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Video: Ecuador Police Remove Protesters From National Assembly Building

© REUTERS / STRINGERDemonstrators clash with riot police during protests after Ecuador's President Lenin Moreno's government ended four-decade-old fuel subsidies, in Quito, Ecuador October 3, 2019
Demonstrators clash with riot police during protests after Ecuador's President Lenin Moreno's government ended four-decade-old fuel subsidies, in Quito, Ecuador October 3, 2019 - Sputnik International
Violent rallies erupted in the South American country last week over austerity measures introduced by Ecuadorean President Lenin Moreno, who is reportedly seeking to ink an aid deal with the International Monetary Fund (INF) in a bid to overhaul the country's debt.

Unrest continued to rock Ecuador and its capital on Tuesday. Protesters, many carrying wooden shields, reportedly tried to break through a security cordon around Ecuador's Congress building in the capital city of Quito.

According to Reuters, a group of protesters chanting slogans and pumping fists in the air, briefly burst through security lines into the building before being removed by police.

The Ecuadoran parliament ceased operations on Tuesday, according to Homero Castanier, a lawmaker from the Creating Opportunities (CREO) party.

"The National Assembly has suspended its activity; yesterday coordinators of various legislative bodies met with the assembly's president and vice-president and decided to suspend the activity as there were no guarantees allowing assemblymen and officials to visit the parliament's building", Castanier said.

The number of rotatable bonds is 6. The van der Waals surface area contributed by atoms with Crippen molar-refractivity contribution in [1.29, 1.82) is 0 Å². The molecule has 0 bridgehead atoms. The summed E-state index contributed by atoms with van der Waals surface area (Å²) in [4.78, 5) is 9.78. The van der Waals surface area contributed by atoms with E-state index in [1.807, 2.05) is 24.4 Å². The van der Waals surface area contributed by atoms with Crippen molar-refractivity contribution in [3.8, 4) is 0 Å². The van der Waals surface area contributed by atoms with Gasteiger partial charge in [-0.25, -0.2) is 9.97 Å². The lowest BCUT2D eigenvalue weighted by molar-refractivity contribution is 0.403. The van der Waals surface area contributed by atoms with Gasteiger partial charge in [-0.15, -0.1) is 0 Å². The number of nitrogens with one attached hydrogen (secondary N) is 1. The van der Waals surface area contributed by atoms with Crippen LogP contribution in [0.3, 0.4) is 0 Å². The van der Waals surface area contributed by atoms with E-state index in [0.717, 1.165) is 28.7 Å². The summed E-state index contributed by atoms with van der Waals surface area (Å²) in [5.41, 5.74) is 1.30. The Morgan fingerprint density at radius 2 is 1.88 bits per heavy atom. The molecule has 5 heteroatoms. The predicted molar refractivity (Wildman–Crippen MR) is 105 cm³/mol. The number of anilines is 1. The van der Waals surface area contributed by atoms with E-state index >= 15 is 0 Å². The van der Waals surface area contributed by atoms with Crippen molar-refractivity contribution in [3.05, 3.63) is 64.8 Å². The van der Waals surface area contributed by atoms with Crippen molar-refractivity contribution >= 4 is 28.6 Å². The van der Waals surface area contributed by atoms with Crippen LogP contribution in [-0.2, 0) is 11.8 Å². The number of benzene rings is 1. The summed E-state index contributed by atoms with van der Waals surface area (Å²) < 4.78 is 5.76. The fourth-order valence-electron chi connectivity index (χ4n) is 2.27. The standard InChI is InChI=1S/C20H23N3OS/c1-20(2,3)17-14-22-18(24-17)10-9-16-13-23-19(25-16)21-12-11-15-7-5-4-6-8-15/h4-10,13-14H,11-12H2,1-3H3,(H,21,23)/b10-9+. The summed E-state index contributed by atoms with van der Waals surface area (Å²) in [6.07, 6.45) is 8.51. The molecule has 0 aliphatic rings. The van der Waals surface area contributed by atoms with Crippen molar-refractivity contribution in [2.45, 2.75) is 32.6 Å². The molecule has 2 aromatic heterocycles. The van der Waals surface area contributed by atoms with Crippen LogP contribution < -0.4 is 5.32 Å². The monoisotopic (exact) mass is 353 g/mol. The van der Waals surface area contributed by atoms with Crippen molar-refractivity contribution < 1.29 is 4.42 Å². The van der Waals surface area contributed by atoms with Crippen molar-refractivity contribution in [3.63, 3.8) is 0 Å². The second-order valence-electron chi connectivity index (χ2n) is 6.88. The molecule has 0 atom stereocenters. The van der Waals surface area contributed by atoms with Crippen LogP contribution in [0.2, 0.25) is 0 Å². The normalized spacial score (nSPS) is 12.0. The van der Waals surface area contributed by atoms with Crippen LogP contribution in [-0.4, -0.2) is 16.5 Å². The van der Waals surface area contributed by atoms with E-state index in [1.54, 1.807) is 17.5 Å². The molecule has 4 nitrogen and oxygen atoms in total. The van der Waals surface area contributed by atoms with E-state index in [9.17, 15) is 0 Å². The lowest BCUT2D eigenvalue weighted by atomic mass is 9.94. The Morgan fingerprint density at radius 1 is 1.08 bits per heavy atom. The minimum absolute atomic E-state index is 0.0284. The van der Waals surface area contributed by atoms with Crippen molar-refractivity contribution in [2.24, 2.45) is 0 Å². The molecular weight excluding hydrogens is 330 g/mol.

​He noted that just a block away from the parliament protesters regularly gather at the Arbolito park. Many protesters tried to force their way into the assembly, albeit unsuccessfully, on Monday.

​"There is a possibility that the National Assembly will meet in another place, but the issue is that protests are ongoing in different districts which prevent us from going to an agreed meeting place", Castanier added.

Moreno, who declared a state of emergency over the nationwide protests last Thursday, has moved his government headquarters to the coastal city of Guayaquil.

The Andean nation has been rocked by protests after Moreno unveiled austerity measures that were thinly veiled as economic reforms - a part of his anticipated aid deal with the IMF.

An IMF deal will require the elimination of fuel subsidies, including a reduction of vacation days for public employees, changes to retirement benefits, and lower compensation for some contract workers.

Ecuador's economy is in debt for about $3.6 billion, due to the previous leadership. Moreno has been adamant about slashing debt to $1 billion by 2020.

Earlier, Ecuadorian authorities said the nation would leave the Organization of the Petroleum Exporting Countries in order to increase crude oil production and raise more cash.

The protests have, however, prompted the Ecuadorian state-run energy giant Petroamazonas to halt operations in three major oilfields. Protesters have organized a blockade in various regions, causing severe fuel shortages in six out of 24 provinces.

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